The ECWM: An extension of the crosswise model

The core idea underlying the ECWM is to apply the CWM in an experimental setting that allows for obtaining a likelihood-ratio test with one degree of freedom. The outcome of this test can be used to judge whether nonadherence to the instructions has occurred, and thus whether the prevalence estimate can be considered trustworthy. To this end, the standard CWM is extended by randomly assigning participants to one of two (nonoverlapping) groups with group sizes n 1 and n 2 (n = n 1 + n 2), respectively. In both groups, respondents receive the same sensitive question, so that the prevalences of the sensitive attribute are expected to be identical across groups:

$$ \uppi ={\uppi}_1={\uppi}_2 $$
However, the two groups receive a different nonsensitive question in the CWM response format, which has a known prevalence of p in the first group (e.g., p ≈ 3/12 for the question “Is your mother’s birthday between May and July?”) and a complementary prevalence of 1 – p in the second group (e.g., 1 – p ≈ 9/12 for the question “Is your mother’s birthday between August and April?”). Correspondingly, two independent proportions of Option A responses, \( {\widehat{\uplambda}}_{A,1} \) and \( {\widehat{\uplambda}}_{A,2} \), are observed in Groups 1 and 2. Figure 2 illustrates the ECWM as a tree diagram, showing that the design essentially reverses responding between the groups.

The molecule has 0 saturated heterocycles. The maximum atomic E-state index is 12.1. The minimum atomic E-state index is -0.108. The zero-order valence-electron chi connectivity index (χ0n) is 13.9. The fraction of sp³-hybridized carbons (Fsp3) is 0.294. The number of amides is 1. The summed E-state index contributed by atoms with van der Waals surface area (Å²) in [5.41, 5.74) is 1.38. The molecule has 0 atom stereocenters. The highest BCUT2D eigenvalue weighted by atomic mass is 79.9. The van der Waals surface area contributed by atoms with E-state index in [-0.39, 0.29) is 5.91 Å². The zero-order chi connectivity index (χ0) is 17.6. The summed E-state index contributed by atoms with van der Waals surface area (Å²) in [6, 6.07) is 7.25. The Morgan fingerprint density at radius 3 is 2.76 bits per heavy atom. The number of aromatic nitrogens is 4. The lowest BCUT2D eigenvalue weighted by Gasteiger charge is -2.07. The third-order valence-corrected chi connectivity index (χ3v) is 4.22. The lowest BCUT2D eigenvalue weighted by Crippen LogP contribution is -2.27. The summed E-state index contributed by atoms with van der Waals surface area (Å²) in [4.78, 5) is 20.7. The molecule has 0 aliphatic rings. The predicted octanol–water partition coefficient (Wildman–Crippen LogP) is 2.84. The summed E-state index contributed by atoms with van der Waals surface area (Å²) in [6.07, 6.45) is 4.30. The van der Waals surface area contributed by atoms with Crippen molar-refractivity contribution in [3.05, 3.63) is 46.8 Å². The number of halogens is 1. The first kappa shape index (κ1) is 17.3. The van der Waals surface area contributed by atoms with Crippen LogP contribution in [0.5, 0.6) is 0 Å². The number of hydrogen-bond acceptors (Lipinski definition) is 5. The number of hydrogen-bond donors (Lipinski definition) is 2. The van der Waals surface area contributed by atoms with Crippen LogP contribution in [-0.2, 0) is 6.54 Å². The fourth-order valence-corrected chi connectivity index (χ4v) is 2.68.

Fig. 2

Tree diagram of the ECWM. π denotes the unknown proportion of carriers of the sensitive attribute; p denotes the known prevalence of the insensitive questions (i.e., the randomization probability)

Using the estimator for the standard CWM in Eq. 1, two independent prevalence estimates \( {\widehat{\pi}}_1 \) and \( {\widehat{\pi}}_2 \) are obtained by inserting the randomization probabilities p and 1 − p for Groups 1 and 2, respectively. Moreover, under the assumption that the prevalences are identical across groups, the ordinary least squares estimator \( \widehat{\pi} \) for the ECWM is given by inserting the pooled proportion
$$ \widehat{\lambda}=\frac{n_1}{n}\ {\widehat{\lambda}}_{A,1}+\frac{n_2}{n}\ \left(1-{\widehat{\lambda}}_{A,2}\right) $$

into the estimator for the standard one-group CWM in Eq. 1. Similarly, the estimated variance is given by inserting the pooled estimate \( \widehat{\lambda} \) in Eq. 2. If respondents fully understand and adhere to the CWM instructions (thus leading to π 1 = π 2), the group-specific prevalence estimates \( {\widehat{\pi}}_1 \) and \( {\widehat{\pi}}_2 \) will only differ by chance, which can be tested with an likelihood-ratio test with one degree of freedom (Read & Cressie, 1988). For this purpose, the binomial likelihood function for the randomization probabilities p 1 = p and p 2 = 1 − p and the data a i (the number of Option A responses in Group i) is used,